This strategy helps take qualitative journey maps into the quantitative research space. Often, CX is a swim lane on journey maps demonstrated as good (smiley), OK (straight face) or poor (frown). Cliché, but the goal is always to turn the frowns upside-down. How can we test this? You can go back in a year to redo the journey map research to see if the frowns change to smiles, but that’s qualitative (and expensive). Rather, incorporating action and metrics planning into the journey map means adding metrics to key touchpoints on a customer journey map and re-measuring that data over time. This can be done via patient surveys or other quantitative methods.
Why it Matters:
Even the best journey map can be rendered useless if the outcomes aren’t acted upon in a strategic and thoughtful way. By including baseline metrics in the journey maps themselves and action plans to systematically test and analyze them, organizations can get a regular pulse on their customer experience improvements and prioritize areas that need continued nurturing. It’s critical that organizations designate resources to manage these metrics over time, and improvement plans where necessary to reach target goals.
To be most effective, this technique should be focused on the most impactful customer experience pain points. If you try to apply this too broadly, it will likely fail as it requires a thorough measurement plan and the resources to support it. F-o-c-u-s. We’ve found that Google’s HEART framework is a helpful way to build out your customer experience metrics plan. The framework helps organizations measure the quality of user experience (UX) by setting up goals to measure key performance indicators (KPIs) within the 5 main CX categories that make up HEART including Happiness, Engagement, Adoption, Retention, and Task success. See how we applied HEART to a healthcare project. We suggest that you start by choosing applied scenarios that match organizational priorities and can be measured and tested – either with existing patient surveys or those that are easily implemented.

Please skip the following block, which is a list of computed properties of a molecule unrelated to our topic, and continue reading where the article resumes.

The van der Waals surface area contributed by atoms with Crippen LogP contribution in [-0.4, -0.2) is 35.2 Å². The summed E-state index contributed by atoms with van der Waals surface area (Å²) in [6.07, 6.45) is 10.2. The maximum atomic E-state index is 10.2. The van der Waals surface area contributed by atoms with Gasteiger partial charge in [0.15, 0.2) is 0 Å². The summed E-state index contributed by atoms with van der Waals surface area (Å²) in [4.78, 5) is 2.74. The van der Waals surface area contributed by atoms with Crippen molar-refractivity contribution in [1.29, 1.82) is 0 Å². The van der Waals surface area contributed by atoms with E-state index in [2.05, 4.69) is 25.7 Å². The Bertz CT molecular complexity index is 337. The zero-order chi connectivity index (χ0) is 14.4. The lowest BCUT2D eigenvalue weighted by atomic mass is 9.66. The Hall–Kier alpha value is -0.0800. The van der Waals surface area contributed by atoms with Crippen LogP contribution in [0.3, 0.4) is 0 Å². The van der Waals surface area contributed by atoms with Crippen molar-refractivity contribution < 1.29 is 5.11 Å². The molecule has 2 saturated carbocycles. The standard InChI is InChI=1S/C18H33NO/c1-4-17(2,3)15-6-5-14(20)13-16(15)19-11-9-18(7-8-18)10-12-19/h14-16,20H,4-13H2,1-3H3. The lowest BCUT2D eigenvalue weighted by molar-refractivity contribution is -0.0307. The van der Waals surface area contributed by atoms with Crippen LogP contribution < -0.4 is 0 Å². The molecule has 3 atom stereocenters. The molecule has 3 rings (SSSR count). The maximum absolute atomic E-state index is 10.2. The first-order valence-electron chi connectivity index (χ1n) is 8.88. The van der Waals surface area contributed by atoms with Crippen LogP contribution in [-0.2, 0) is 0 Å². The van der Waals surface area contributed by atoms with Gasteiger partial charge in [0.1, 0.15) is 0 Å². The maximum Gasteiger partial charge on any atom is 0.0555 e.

Future State Journey Mapping
What is it:
Future state journey mapping is a way to envision what the experience “could” look like in the future. Rather than looking at a current customer journey, it examines potential future experiences or journeys with real customers. The process typically involves collaboration across departments, customers and industry experts and offers great value for a new product or service.
Why it Matters:
It helps to provide a foundation for future strategic decisions by testing proposed solutions. “Current state” journey maps are great for unveiling the exisiting customer experience, emotions, and pain points. As a result, opportunites for CX improvement arise. “Future state” maps take personas and move them through proposed journeys that address those pain points. This allows organizations to refine solutions and action steps that are derived from the current state study. See how we’ve applied this technique for a health insurance organization client.
This is a wonderful technique, but like “experiential” journey mapping projects, it’s best reserved for those who have the resources to apply the findings as it is a forward-thinking and highly strategic process. We find these projects are most effective for the C-level executive or those who are responsible for influencing product, service, or organizational strategy.
Thinking about embarking on a journey mapping project. We’re here to help. Let’s chat.
Taking Journey Maps to the Next Level – Blog Series:
See our journey mapping case studies: